But in the later 20th century Gurwitsch's daughter Anna, Colli, Quickenden and Inaba separately returned to the subject, referring to the phenomenon more neutrally as "dark luminescence", "low level luminescence", "ultraweak bioluminescence", or "ultraweak chemiluminescence".[citation needed] Their common basic hypothesis was that the phenomenon was induced from rare oxidation processes and radical reactions. In the 1970s Fritz-Albert Popp and his research group at the University of Marburg (Germany) showed that the spectral distribution of the emission fell over a wide range of wavelengths, from 200 to 750 nm. [15] Popp proposed that the radiation might be both semi-periodic and coherent.[citation needed]

One biophoton mechanism focuses on injured cells that are under higher levels of oxidative stress, which is one source of light, and can be deemed to constitute a "distress signal" or background chemical process is yet to be demonstrated.[16] The difficulty of teasing out the effects of any supposed biophotons amid the other numerous chemical interactions between cells makes it difficult to devise a testable hypothesis. A 2010 review article[17] discusses various published theories on this kind of signaling.

See also[edit]


  1. ^ Takeda, Motohiro; Kobayashi, Masaki; Takayama, Mariko; Suzuki, Satoshi; Ishida, Takanori; Ohnuki, Kohji; Moriya, Takuya; Ohuchi, Noriaki (2004). "Biophoton detection as a novel technique for cancer imaging". Cancer Science 95 (8): 656–61. doi:10.1111/j.1349-7006.2004.tb03325.x. PMID 15298728. 
  2. ^ Rastogi, Anshu; Pospíšil, Pavel (2010). "Ultra-weak photon emission as a non-invasive tool for monitoring of oxidative processes in the epidermal cells of human skin: Comparative study on the dorsal and the palm side of the hand". Skin Research and Technology 16 (3): 365–70. doi:10.1111/j.1600-0846.2010.00442.x. PMID 20637006.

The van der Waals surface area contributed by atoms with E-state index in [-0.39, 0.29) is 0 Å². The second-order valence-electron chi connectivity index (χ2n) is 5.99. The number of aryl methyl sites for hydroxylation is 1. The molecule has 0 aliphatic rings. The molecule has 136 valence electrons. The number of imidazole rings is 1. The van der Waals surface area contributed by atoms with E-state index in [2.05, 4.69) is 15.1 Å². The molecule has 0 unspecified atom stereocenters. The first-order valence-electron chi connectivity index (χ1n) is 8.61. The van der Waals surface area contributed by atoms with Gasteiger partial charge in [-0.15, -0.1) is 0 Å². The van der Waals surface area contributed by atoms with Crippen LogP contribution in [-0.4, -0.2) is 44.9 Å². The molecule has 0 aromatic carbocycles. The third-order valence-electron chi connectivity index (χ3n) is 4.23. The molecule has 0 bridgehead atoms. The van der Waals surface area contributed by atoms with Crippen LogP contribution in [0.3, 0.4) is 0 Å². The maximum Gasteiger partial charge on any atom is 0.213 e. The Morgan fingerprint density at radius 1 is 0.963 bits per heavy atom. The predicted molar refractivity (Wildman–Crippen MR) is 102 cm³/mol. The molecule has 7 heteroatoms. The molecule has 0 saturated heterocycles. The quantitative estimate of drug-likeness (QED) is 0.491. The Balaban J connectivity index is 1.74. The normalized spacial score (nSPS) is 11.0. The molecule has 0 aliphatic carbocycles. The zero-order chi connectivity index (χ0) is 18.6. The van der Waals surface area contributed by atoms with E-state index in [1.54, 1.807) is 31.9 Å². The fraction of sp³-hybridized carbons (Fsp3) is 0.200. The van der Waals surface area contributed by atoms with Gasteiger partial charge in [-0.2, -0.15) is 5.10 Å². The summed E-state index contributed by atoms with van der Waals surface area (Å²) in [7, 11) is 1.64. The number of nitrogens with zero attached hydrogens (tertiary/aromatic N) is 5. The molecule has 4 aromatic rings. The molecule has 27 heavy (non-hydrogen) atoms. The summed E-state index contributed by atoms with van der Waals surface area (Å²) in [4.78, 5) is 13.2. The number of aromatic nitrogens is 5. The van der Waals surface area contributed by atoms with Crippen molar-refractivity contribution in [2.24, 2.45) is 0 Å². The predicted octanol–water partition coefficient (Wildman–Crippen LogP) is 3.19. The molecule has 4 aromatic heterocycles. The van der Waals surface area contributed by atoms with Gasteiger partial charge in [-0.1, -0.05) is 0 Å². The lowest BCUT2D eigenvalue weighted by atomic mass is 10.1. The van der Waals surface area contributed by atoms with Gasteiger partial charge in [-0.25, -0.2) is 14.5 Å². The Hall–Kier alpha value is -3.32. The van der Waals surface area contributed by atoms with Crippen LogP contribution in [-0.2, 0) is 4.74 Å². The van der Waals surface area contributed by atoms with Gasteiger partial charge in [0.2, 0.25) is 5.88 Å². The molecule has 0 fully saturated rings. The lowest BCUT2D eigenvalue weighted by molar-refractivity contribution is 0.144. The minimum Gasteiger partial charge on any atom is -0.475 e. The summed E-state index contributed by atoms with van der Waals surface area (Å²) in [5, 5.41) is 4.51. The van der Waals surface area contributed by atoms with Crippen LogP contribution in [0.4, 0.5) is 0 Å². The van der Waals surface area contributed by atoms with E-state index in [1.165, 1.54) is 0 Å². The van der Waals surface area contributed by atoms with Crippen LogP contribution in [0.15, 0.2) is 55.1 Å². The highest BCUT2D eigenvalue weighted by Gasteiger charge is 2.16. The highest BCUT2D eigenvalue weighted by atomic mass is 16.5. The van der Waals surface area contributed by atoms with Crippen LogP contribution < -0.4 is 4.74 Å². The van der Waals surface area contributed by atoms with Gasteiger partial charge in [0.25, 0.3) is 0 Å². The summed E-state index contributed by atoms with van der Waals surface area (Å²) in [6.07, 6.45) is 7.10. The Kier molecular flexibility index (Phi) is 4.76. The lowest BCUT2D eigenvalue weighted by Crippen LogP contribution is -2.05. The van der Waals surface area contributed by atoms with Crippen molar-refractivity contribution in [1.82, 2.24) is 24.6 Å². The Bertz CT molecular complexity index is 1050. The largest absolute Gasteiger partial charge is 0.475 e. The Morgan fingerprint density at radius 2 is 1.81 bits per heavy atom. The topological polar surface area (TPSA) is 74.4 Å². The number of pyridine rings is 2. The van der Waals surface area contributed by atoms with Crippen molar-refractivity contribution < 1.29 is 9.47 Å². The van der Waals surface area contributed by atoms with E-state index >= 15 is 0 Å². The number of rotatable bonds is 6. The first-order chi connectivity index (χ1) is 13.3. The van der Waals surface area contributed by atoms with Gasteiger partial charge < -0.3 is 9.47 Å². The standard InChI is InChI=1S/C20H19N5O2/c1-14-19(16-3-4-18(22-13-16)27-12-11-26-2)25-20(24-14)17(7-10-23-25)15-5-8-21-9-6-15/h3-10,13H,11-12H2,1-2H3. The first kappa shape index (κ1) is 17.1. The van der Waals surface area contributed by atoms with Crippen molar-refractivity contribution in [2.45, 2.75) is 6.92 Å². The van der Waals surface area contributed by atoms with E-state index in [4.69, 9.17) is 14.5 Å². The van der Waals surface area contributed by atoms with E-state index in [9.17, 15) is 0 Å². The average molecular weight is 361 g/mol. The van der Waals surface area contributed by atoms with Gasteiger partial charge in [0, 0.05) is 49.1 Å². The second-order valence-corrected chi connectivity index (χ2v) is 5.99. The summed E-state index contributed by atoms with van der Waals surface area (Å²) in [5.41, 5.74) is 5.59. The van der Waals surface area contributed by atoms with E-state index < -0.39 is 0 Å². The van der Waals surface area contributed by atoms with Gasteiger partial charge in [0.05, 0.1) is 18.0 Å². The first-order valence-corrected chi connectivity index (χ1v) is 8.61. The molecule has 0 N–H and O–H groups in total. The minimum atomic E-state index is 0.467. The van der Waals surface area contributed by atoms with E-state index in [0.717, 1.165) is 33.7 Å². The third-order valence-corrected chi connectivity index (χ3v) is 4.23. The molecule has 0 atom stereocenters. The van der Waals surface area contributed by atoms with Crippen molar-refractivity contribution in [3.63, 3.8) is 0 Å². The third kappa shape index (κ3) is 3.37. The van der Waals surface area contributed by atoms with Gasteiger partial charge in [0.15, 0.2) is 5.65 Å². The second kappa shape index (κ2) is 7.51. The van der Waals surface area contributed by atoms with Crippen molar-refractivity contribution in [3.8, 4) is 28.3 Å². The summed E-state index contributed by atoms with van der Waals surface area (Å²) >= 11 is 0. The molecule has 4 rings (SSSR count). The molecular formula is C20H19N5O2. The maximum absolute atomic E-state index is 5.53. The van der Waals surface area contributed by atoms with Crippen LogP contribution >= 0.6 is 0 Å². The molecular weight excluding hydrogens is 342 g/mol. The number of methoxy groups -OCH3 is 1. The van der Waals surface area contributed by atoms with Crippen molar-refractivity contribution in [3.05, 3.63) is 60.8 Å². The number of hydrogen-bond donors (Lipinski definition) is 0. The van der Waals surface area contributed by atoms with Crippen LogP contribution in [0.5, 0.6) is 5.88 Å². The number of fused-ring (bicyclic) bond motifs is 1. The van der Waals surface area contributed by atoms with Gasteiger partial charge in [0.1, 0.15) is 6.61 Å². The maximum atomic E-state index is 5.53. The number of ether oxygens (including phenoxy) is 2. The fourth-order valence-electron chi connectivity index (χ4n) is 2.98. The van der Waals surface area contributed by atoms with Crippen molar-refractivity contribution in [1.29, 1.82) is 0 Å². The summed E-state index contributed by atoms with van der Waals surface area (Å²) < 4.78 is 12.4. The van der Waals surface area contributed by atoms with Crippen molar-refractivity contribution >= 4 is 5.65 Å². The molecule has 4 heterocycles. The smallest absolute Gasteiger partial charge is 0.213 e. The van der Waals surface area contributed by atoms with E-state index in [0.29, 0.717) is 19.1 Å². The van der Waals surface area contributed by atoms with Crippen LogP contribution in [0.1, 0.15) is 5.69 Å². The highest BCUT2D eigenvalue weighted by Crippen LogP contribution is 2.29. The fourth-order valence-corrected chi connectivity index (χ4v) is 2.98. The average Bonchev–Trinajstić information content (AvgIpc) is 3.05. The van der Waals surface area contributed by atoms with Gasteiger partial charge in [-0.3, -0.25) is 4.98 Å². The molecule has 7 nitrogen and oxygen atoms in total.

3. ^ Niggli, Hugo J. (1993). "Artificial sunlight irradiation induces ultraweak photon emission in human skin fibroblasts". Journal of Photochemistry and Photobiology B: Biology 18 (2–3): 281–5. doi:10.1016/1011-1344(93)80076-L. PMID 8350193. 
  4. ^ Beloussov, LV; Opitz, JM; Gilbert, SF (1997). "Life of Alexander G. Gurwitsch and his relevant contribution to the theory of morphogenetic fields". The International journal of developmental biology 41 (6): 771–7; comment 778–9. PMID 9449452. 
  5. ^ "Biophoton Imaging: A Nondestructive Method for Assaying R Gene Responses". MPMI 18 (2): 95–102. 2005. doi:10.1094/MPMI-18-0095. 
  6. ^ "Biophoton detection as a novel technique for cancer". Cancer Science 95 (8): 656–61. August 2004. doi:10.1111/j.1349-7006.2004.tb03325.x. PMID 15298728. 
  7. ^ Urological Research 23 (5): 315–318. November 1995.  Missing or empty |title= (help)
  8. ^ Cilento, Giuseppe; Adam, Waldemar (1995). "From free radicals to electronically excited species". Free Radical Biology and Medicine 19 (1): 103–14. doi:10.1016/0891-5849(95)00002-F. PMID 7635351. 
  9. ^ Ursini, Fulvio; Barsacchi, Renata; Pelosi, Gualtiero; Benassi, Antonio (1989). "Oxidative stress in the rat heart, studies on low-level chemiluminescence". Journal of Bioluminescence and Chemiluminescence 4 (1): 241–4. doi:10.1002/bio.1170040134. PMID 2801215. 
  10. ^ Kataoka, Yosky; Cui, Yilong; Yamagata, Aya; Niigaki, Minoru; Hirohata, Toru; Oishi, Noboru; Watanabe, Yasuyoshi (2001). "Activity-Dependent Neural Tissue Oxidation Emits Intrinsic Ultraweak Photons". Biochemical and Biophysical Research Communications 285 (4): 1007–11. doi:10.1006/bbrc.2001.5285. PMID 11467852. 
  11. ^ Boveris, Alberto; Cadenas, Enrique; Reiter, Rudolf; Filipkowski, Mark; Nakase, Yuzo; Chance, Britton (1980). "Organ chemiluminescence: Noninvasive assay for oxidative radical reactions". Proceedings of the National Academy of Sciences 77 (1): 347–51. Bibcode:1980PNAS...77..347B. doi:10.1073/pnas.77.1.347. JSTOR 8201. PMC 348267. PMID 6928628. 
  12. ^ Vol. 18, No. 2, 2005 /95 MPMI Vol. 18, No. 2, 2005, pp. 95–102. DOI: 10.1094 / MPMI -18-0095. © 2005 The American Phytopathological Society
  13. ^ Journal of Experimental Botany, Vol. 58, No. 3, pp. 465–472, 2007 doi:10.1093/jxb/erl215
  14. ^ PLOS ONE August 2014, Volume 9, Issue 8, e105700 doi:10.1371/journal.pone.0105700
  15. ^ Wijk RV, Wijk EP. An introduction to human biophoton emission. Forsch Komplementärmed Klass Naturheilkd 2005;12:77–83
  16. ^ Bennett Davis (23 February 2002). "Body Talk". Kobayashi Biophoton Lab. Retrieved 2007-11-04. 
  17. ^ Cifra, Michal; Fields, Jeremy Z.; Farhadi, Ashkan (2011). "Electromagnetic cellular interactions". Progress in Biophysics and Molecular Biology 105 (3): 223–46. doi:10.1016/j.pbiomolbio.2010.07.003. PMID 20674588.